Friday, 15 August 2008

Crows at the Book Festival

Today I went to a Book Festival event about crows. Short story writer, Esther Woolfson read from her new book Corvus (you can read an extract here) describing how she had rescued a fledgling magpie from a cat and had wondered when it would be strong enough to be released into the wild - when it startwed talking she knew she had to keep it! Nature writer Mark Cocker read from Crow Country talking largely about the huge rookery near his home. There was then a lively discussion about why crows are disliked by many people and why in fact we should value them - for features such as their intelligence and personality. It was a fascinating event and confirmed my opinion that crows are fascinating birds!

7 comments:

Janice Thomson said...

I enjoy watching crows too and was totally amazed at their intelligence and also their playfulness. They also have a team spirit sometimes much stronger than humans. Crows make for an interesting study.

jem said...

I've had that Mark Crocker book on a wishlist for a while. I really like crows, always have done, although I'm not that sure of the identification between them and rooks and such. Perhaps people are apprehensive because they are so dark, they are so incredibly black, almost inky. I notice other birds arent too keen on them either. Poor things, outcast by everyone.

polona said...

i'm quite fond of crows and magpies... they are certainly intelligent inquisitive birds.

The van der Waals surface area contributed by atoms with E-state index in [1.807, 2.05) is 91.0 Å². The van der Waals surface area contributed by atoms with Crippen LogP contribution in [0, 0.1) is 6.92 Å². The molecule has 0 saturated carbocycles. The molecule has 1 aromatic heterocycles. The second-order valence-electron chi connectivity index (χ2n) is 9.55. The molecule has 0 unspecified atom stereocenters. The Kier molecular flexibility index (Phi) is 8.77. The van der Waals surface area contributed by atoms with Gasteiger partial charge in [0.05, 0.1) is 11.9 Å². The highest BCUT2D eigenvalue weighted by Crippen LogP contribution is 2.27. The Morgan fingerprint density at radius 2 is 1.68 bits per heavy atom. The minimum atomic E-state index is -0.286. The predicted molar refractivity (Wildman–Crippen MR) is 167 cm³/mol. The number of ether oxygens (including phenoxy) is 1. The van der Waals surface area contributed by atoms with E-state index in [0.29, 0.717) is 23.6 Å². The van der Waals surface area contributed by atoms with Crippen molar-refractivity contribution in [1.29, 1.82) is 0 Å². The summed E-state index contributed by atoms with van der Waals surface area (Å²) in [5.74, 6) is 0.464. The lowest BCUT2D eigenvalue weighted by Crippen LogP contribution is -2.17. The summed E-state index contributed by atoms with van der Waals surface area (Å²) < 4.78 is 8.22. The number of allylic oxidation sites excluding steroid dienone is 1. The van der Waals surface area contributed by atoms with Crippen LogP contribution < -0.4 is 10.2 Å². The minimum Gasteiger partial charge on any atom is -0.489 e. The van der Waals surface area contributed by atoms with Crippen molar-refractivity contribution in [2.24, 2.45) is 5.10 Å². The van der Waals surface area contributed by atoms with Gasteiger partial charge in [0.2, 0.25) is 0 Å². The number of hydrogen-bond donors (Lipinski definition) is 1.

i've read the excerpt and it looks quie captivating.

Granny J said...

Our civic bird here in Prescott is another member of the corvus family -- the raven. Every dumpster in town is owned by a raven, there's a raven nest in a corner niche high up at our county court house, and our neighborhood has its own collection of the birds. They are individualists, not flocking except when adolescent.

gingatao said...

Wonderful, crow lovers all over the world. Can I add my admiration for the curious crow. When he looks at me out of one eye I can hear his brain ticking over but I never know what he is thinking because I imagine he is smarter than I. And such a beautiful bird too,

Susan Richardson said...

I read the Mark Crocker book earlier this year - and have returned to it several times since. I'm an avid corvid watcher now!

Deb G said...

I've had some crows nesting in some trees across the street from me this summer. It's been really interesting watching them with the neighborhood cats. I'll have to keep an eye out for these books. They sound good.